Despite making more than 300 appearances for the Tigers in a 16-year professional career in which he lifted 12 major trophies, including eight Premierships, the 72-times capped Irishman is nervous about crossing the divide.
One of the most gifted performers of his generation, Murphy called time on a glorious playing career by lifting the Premiership trophy at Twickenham last month and will take up the reins as assistant to director of rugby Richard Cockerill in July.
But while delighted at having the chance to coach the team he loves, Murphy, 35, told The Rugby Paper: “It’s an early opportunity in coaching and a little bit daunting. I’m excited by it, but it’s also a little bit scary.
“But I’ll be working with guys I played with for a good few years and it’s a huge opportunity at a club like Leicester. I’ve spent 16 years here and they’ve been very loyal in keeping me involved, so, hopefully, I can impart some knowledge.
“I’ve been doing my coaching courses quietly over the years – I’ve done levels one and two and am sorting out three at the moment – and while it’s not a pre-requisite of coaching in the Premiership, it’s something I’ve been keen to do.
“I had my head around retirement for a while and although I contemplated a part-time playing role next season, like Mike Tindall at Gloucester, the body’s had enough and I’m having to have foot and knee ops.”
Murphy’s sumptuous skill-set makes him a natural to move into coaching and it will be fascinating to see the impact he has.
And the former Lion believes Tigers can build on their astonishing record of contesting nine successive Premiership finals.
“It can continue, there’s no reason why not,” Murphy said. “People would say nine finals in a row is a difficult thing to do, but we aim to be in the top four every season and look to hit our straps at the end of every campaign.
“But getting to finals isn’t enough, we want to win them and that’s very important to a club like Leicester.”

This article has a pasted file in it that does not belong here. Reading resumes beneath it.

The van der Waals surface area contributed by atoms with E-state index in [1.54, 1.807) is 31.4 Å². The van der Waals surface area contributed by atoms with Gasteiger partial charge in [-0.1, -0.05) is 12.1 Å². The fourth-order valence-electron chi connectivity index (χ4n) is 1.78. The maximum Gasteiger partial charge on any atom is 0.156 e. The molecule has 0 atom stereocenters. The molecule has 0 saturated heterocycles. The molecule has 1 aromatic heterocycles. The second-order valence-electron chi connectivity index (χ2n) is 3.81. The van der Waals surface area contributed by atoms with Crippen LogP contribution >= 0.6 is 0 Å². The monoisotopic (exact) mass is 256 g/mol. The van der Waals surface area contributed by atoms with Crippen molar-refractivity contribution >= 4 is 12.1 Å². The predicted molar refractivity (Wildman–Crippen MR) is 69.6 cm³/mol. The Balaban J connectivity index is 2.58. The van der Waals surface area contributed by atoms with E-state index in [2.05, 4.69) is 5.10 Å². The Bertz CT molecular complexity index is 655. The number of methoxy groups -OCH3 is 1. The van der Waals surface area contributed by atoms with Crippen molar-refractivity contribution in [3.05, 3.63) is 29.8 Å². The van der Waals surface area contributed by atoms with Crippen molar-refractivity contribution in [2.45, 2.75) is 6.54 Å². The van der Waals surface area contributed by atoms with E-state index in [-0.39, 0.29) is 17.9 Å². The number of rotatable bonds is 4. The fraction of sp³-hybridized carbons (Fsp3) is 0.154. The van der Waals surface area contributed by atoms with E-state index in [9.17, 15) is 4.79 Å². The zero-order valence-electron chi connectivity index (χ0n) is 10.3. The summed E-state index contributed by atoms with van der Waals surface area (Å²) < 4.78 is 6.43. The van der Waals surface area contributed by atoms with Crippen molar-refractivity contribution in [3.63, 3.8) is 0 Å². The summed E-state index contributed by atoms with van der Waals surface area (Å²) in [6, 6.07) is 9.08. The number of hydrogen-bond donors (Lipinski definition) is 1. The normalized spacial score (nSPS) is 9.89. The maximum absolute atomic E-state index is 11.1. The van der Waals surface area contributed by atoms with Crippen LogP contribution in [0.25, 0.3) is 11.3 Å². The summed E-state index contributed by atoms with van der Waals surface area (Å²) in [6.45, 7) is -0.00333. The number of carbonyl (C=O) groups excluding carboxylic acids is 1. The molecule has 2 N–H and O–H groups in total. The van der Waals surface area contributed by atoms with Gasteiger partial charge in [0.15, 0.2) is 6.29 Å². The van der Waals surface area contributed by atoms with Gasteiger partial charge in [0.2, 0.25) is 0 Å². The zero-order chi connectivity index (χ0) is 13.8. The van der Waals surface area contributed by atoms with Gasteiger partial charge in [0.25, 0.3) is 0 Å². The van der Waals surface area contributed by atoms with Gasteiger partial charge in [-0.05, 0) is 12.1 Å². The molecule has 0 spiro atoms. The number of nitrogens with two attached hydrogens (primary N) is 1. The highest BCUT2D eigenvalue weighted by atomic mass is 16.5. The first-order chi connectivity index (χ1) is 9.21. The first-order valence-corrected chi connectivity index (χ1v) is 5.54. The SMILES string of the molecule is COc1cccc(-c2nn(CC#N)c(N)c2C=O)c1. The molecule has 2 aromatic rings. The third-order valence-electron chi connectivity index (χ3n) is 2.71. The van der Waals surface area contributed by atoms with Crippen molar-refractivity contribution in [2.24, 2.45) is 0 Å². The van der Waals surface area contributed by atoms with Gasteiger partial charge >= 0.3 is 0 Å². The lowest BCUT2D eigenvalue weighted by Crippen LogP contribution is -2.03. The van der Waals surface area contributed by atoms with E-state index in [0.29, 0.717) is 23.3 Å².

Not so positive, however, is Murphy’s outlook for English clubs in Europe, where he concedes Premiership clubs are disadvantaged.
Leicester must negotiate a pool containing Ulster, Montpellier and Treviso next season and Murphy warned: “The Heineken Cup is getting harder and harder.
“You’re in an uphill battle against French sides with £20m-plus budgets and Irish sides who have no salary cap and huge spending power. It’s difficult to compete with the blank cheque books but it’s something we try and always do.
“This season Leicester were unlucky. We had a very difficult group with two top runners in Toulouse and Ospreys, but we got through that and then pushed Toulon very close.
“Our salary cap means you probably don’t have the depth across the positions you need when you’re pushing in the league and competing in Europe as well.
“This season we’ve lost eight or ten players, some of whom you’d like to keep but can’t because of the cap.”
Murphy may be apprehensive about the cut-throat world of coaching, but he can have no qualms over his playing career. The highlights?
“Winning European Cup finals back-to-back in 2001 and 2002,” said Murphy. “The first against Stade Francais, 34-30, was a dream to be involved in and, being Irish, scoring against Munster in the second was really big.
“Winning away to Munster in 2007 was huge, too, because no one had done it.
“If you’d offered me a 15th of what I’ve achieved when I set out in grass roots back in the mid-Nineties, I’d have taken it.”
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